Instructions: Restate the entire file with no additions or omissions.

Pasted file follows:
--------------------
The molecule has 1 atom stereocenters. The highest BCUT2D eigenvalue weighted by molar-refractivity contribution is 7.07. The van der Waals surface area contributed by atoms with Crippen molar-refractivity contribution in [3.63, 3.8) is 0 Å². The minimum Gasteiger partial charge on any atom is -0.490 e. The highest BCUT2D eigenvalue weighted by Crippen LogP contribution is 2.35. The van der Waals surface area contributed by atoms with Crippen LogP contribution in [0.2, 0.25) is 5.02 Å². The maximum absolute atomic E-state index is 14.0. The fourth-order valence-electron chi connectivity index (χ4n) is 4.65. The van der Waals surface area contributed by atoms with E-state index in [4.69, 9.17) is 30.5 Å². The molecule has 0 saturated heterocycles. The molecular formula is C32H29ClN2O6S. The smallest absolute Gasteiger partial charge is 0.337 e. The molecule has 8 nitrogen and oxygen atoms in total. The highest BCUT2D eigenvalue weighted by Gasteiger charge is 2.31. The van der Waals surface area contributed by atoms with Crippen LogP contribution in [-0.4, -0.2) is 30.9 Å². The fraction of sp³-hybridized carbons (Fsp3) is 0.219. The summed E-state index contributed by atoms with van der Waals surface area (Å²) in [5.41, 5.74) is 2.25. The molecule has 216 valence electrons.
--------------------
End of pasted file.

The molecule has 1 atom stereocenters. The highest BCUT2D eigenvalue weighted by molar-refractivity contribution is 7.07. The van der Waals surface area contributed by atoms with Crippen molar-refractivity contribution in [3.63, 3.8) is 0 Å². The minimum Gasteiger partial charge on any atom is -0.490 e. The highest BCUT2D eigenvalue weighted by Crippen LogP contribution is 2.35. The van der Waals surface area contributed by atoms with Crippen LogP contribution in [0.2, 0.25) is 5.02 Å². The maximum absolute atomic E-state index is 14.0. The fourth-order valence-electron chi connectivity index (χ4n) is 4.65. The van der Waals surface area contributed by atoms with E-state index in [4.69, 9.17) is 30.5 Å². The molecule has 0 saturated heterocycles. The molecular formula is C32H29ClN2O6S. The smallest absolute Gasteiger partial charge is 0.337 e. The molecule has 8 nitrogen and oxygen atoms in total. The highest BCUT2D eigenvalue weighted by Gasteiger charge is 2.31. The van der Waals surface area contributed by atoms with Crippen LogP contribution in [-0.4, -0.2) is 30.9 Å². The fraction of sp³-hybridized carbons (Fsp3) is 0.219. The summed E-state index contributed by atoms with van der Waals surface area (Å²) in [5.41, 5.74) is 2.25. The molecule has 216 valence electrons.